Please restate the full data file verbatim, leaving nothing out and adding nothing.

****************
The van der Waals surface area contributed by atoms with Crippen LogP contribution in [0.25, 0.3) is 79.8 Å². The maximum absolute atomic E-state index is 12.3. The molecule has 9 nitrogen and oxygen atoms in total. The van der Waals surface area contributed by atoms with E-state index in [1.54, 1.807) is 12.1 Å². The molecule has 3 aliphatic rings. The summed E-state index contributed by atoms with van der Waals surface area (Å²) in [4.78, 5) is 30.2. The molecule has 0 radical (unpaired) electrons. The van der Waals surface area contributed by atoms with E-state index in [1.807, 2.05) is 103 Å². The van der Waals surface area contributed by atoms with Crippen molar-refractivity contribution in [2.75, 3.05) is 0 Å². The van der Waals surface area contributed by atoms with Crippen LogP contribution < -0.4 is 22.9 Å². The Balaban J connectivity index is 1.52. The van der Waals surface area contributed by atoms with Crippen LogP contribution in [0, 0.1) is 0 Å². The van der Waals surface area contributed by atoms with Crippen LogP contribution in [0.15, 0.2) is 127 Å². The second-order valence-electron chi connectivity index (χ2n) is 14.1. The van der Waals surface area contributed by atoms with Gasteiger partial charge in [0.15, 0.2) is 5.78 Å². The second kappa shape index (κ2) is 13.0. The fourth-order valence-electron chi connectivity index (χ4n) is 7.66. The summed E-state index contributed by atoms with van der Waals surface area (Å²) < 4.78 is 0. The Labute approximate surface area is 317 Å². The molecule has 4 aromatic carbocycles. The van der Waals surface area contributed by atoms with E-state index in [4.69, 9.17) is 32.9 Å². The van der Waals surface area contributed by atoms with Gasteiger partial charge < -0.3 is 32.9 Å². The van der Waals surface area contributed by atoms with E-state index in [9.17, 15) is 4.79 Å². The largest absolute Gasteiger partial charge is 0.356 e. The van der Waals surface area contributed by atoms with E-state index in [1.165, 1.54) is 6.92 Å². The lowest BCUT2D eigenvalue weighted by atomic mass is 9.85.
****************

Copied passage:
The van der Waals surface area contributed by atoms with Crippen LogP contribution in [0.25, 0.3) is 79.8 Å². The maximum absolute atomic E-state index is 12.3. The molecule has 9 nitrogen and oxygen atoms in total. The van der Waals surface area contributed by atoms with E-state index in [1.54, 1.807) is 12.1 Å². The molecule has 3 aliphatic rings. The summed E-state index contributed by atoms with van der Waals surface area (Å²) in [4.78, 5) is 30.2. The molecule has 0 radical (unpaired) electrons. The van der Waals surface area contributed by atoms with E-state index in [1.807, 2.05) is 103 Å². The van der Waals surface area contributed by atoms with Crippen molar-refractivity contribution in [2.75, 3.05) is 0 Å². The van der Waals surface area contributed by atoms with Crippen LogP contribution < -0.4 is 22.9 Å². The Balaban J connectivity index is 1.52. The van der Waals surface area contributed by atoms with Crippen LogP contribution in [0, 0.1) is 0 Å². The van der Waals surface area contributed by atoms with Crippen LogP contribution in [0.15, 0.2) is 127 Å². The second-order valence-electron chi connectivity index (χ2n) is 14.1. The van der Waals surface area contributed by atoms with Gasteiger partial charge in [0.15, 0.2) is 5.78 Å². The second kappa shape index (κ2) is 13.0. The fourth-order valence-electron chi connectivity index (χ4n) is 7.66. The summed E-state index contributed by atoms with van der Waals surface area (Å²) < 4.78 is 0. The Labute approximate surface area is 317 Å². The molecule has 4 aromatic carbocycles. The van der Waals surface area contributed by atoms with E-state index in [4.69, 9.17) is 32.9 Å². The van der Waals surface area contributed by atoms with Gasteiger partial charge < -0.3 is 32.9 Å². The van der Waals surface area contributed by atoms with E-state index in [9.17, 15) is 4.79 Å². The largest absolute Gasteiger partial charge is 0.356 e. The van der Waals surface area contributed by atoms with E-state index in [1.165, 1.54) is 6.92 Å². The lowest BCUT2D eigenvalue weighted by atomic mass is 9.85.